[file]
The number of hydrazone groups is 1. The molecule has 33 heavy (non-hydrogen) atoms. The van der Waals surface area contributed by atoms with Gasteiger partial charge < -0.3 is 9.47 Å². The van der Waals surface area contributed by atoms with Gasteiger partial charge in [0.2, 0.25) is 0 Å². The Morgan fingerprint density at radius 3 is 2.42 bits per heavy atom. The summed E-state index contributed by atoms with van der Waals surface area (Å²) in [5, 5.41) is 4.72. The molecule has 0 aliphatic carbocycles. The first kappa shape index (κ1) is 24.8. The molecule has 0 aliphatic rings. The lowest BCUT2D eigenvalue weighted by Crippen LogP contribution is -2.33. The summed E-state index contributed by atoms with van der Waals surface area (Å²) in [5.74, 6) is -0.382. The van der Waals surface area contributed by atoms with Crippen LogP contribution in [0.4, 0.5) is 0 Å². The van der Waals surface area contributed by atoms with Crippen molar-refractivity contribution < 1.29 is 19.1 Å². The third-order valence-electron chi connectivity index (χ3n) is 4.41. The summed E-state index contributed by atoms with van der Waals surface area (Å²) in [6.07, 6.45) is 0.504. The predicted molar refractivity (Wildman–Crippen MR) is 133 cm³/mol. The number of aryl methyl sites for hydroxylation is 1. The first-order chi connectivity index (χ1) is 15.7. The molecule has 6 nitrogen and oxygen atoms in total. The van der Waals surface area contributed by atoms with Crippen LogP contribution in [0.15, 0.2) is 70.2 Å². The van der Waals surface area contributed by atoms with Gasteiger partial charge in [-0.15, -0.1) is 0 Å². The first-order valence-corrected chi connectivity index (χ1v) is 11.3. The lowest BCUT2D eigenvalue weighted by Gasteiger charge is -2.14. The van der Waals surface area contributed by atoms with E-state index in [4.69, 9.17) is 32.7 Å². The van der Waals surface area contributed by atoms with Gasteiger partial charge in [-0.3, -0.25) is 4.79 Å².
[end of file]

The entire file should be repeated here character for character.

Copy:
The number of hydrazone groups is 1. The molecule has 33 heavy (non-hydrogen) atoms. The van der Waals surface area contributed by atoms with Gasteiger partial charge < -0.3 is 9.47 Å². The van der Waals surface area contributed by atoms with Gasteiger partial charge in [0.2, 0.25) is 0 Å². The Morgan fingerprint density at radius 3 is 2.42 bits per heavy atom. The summed E-state index contributed by atoms with van der Waals surface area (Å²) in [5, 5.41) is 4.72. The molecule has 0 aliphatic carbocycles. The first kappa shape index (κ1) is 24.8. The molecule has 0 aliphatic rings. The lowest BCUT2D eigenvalue weighted by Crippen LogP contribution is -2.33. The summed E-state index contributed by atoms with van der Waals surface area (Å²) in [5.74, 6) is -0.382. The van der Waals surface area contributed by atoms with Crippen LogP contribution in [0.4, 0.5) is 0 Å². The van der Waals surface area contributed by atoms with Crippen molar-refractivity contribution < 1.29 is 19.1 Å². The third-order valence-electron chi connectivity index (χ3n) is 4.41. The summed E-state index contributed by atoms with van der Waals surface area (Å²) in [6.07, 6.45) is 0.504. The predicted molar refractivity (Wildman–Crippen MR) is 133 cm³/mol. The number of aryl methyl sites for hydroxylation is 1. The first-order chi connectivity index (χ1) is 15.7. The molecule has 6 nitrogen and oxygen atoms in total. The van der Waals surface area contributed by atoms with Crippen LogP contribution in [0.15, 0.2) is 70.2 Å². The van der Waals surface area contributed by atoms with Gasteiger partial charge in [-0.15, -0.1) is 0 Å². The first-order valence-corrected chi connectivity index (χ1v) is 11.3. The lowest BCUT2D eigenvalue weighted by Gasteiger charge is -2.14. The van der Waals surface area contributed by atoms with E-state index in [4.69, 9.17) is 32.7 Å². The van der Waals surface area contributed by atoms with Gasteiger partial charge in [-0.3, -0.25) is 4.79 Å².